In 2013, Union Pacific locomotive engineer Dave Oder and four of his buddies wanted to find a way to help disabled veterans in the St. Louis area.
The five friends decided to pool their money – $100 a piece – to buy rods and reels for a daylong fishing adventure with five disabled veterans. The event was in collaboration with Camp Valor Outdoors, a Missouri-based nonprofit that provides support for wounded veterans across the nation, offering outdoor adventures in 21 states.
Today, the fishing trip that Oder and his buddies organized 10 years ago has grown into the Tournament of Warriors, a three-day event in May hosted by members of the UPVETS’ St. Louis chapter where disabled veterans from across the country gather each year to connect, heal and catch a laugh or, maybe, an actual fish.
UPVETS is one of Union Pacific’s nine Employee Resource Groups, which are employee-led organizations that promote a diverse and inclusive workplace.
“Vets want to help other vets,” said Oder, locomotive engineer, who served as president of the UPVETS’ St. Louis chapter for seven years. “We feel fortunate to have the jobs we have. Not everyone has jobs like ours at Union Pacific — a lot of veterans have difficulty being able to transition back to civilian life.”
Oder served in the National Guard and Reserve for eight years after high school, worked in law enforcement for 13 years, then joined Union Pacific as a locomotive engineer about 17 years ago. He enjoys his job, in large part, because of the people he gets to work with, the opportunity to travel and, of course, the paycheck. Oder’s route runs from Dupo, Illinois, to Jefferson City, Missouri, which means he is away from home for 36 to 48 hours at a time. But he doesn’t mind the travel or long hours. He likes life on the rails.
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UPVETS is an added benefit that offers Oder and other veterans the opportunity to connect with those who served in the U.S. military. It gives Oder a chance to connect and help other veterans in the community, one of the great passions of his life.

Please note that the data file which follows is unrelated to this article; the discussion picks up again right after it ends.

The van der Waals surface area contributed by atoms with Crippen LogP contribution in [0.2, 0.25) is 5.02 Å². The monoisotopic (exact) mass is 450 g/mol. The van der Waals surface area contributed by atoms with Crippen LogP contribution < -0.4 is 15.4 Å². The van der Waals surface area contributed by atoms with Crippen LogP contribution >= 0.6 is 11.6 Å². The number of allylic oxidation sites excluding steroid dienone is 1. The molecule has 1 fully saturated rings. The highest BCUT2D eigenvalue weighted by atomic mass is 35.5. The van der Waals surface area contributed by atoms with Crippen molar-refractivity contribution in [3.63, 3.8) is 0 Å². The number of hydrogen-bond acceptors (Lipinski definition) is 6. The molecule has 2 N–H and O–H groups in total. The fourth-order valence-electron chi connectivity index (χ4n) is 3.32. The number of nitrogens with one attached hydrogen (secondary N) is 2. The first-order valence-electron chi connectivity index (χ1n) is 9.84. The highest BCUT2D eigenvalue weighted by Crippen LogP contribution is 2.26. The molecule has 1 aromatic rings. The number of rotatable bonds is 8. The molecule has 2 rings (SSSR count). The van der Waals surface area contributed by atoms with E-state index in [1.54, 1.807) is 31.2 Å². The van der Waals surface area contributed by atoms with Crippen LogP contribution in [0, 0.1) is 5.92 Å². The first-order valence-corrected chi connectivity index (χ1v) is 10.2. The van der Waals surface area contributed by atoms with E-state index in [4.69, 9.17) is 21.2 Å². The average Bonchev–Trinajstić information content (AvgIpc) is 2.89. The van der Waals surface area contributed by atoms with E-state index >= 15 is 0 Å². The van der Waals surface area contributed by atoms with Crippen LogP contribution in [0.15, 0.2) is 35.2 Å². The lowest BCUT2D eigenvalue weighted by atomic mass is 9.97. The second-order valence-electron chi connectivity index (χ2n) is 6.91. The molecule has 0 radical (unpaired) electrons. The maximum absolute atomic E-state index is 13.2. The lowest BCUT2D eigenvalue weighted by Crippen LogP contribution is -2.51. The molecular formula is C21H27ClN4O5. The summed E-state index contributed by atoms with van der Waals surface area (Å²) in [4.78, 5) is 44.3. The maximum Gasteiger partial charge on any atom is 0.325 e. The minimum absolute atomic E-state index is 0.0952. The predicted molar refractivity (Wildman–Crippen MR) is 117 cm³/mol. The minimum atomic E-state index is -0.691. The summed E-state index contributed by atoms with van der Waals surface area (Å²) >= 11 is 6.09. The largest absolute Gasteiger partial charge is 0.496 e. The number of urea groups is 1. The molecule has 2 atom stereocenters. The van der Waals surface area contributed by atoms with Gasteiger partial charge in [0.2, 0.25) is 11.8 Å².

The St. Louis chapter of UPVETS is one of the company’s most active chapters with more than 100 members, and the Tournament of Warriors is their biggest event of the year.
“The St. Louis chapter is one of our shining stars,” said Aaron Dwuznik, Intermodal Pricing Manager-Marketing and Sales, and a former Omaha-based UPVETS president. “The Tournament of Warriors is pretty significant. It’s a great event. The camaraderie that comes from the tournament is both unique and special.”
This year’s event will be held May 3-5 at S bar F Scout Ranch, a 6,000-acre facility with a 500-acre lake, in Farmington, Missouri. A total of 10 disabled vets from across the country attend. Many of them served during wartime, including WWII, Korea, Vietnam and the Gulf Wars. During the three-day event, the vets will participate in a bass fishing tournament, a crappie fishing tournament, and a shooting competition, among other activities.
The veterans who participate in the program do so free of charge thanks to $15,000 of sponsorship money raised by UPVETS members, with the help of local VFW organizations and donations from community members in Farmington, Missouri, and the surrounding area.
While the activities provide an opportunity to be outside and learn new things, the veterans who attend benefit the most from the friendships that develop.
“From what we’ve experienced, veterans need to be around like-minded people — they shouldn’t be isolated,” Oder said. “When a veteran sits inside by himself, his mind can go crazy because of everything he’s not doing and everything that has happened. By talking with people, they can talk about some of the things they’re struggling with and make a connection.”
Approximately 50 UPVETS members volunteer at the event every year, many of whom are craft professionals like Oder who work on train crew, locomotive repair or the car shop from the St. Louis UPVETS chapter. However, some UPVETS members from UP Center in Omaha, Nebraska, like Dwuznik travel to Missouri to help at the event as well.
“The Tournament of Warriors is a way for all of us to connect and to continue to support our military and military families in the community,” Dwuznik said. “For veterans, there is a comradery that comes with talking to people who have had similar experiences. The stories they come back with and the breakthroughs they have from this event is the most important aspect of it.”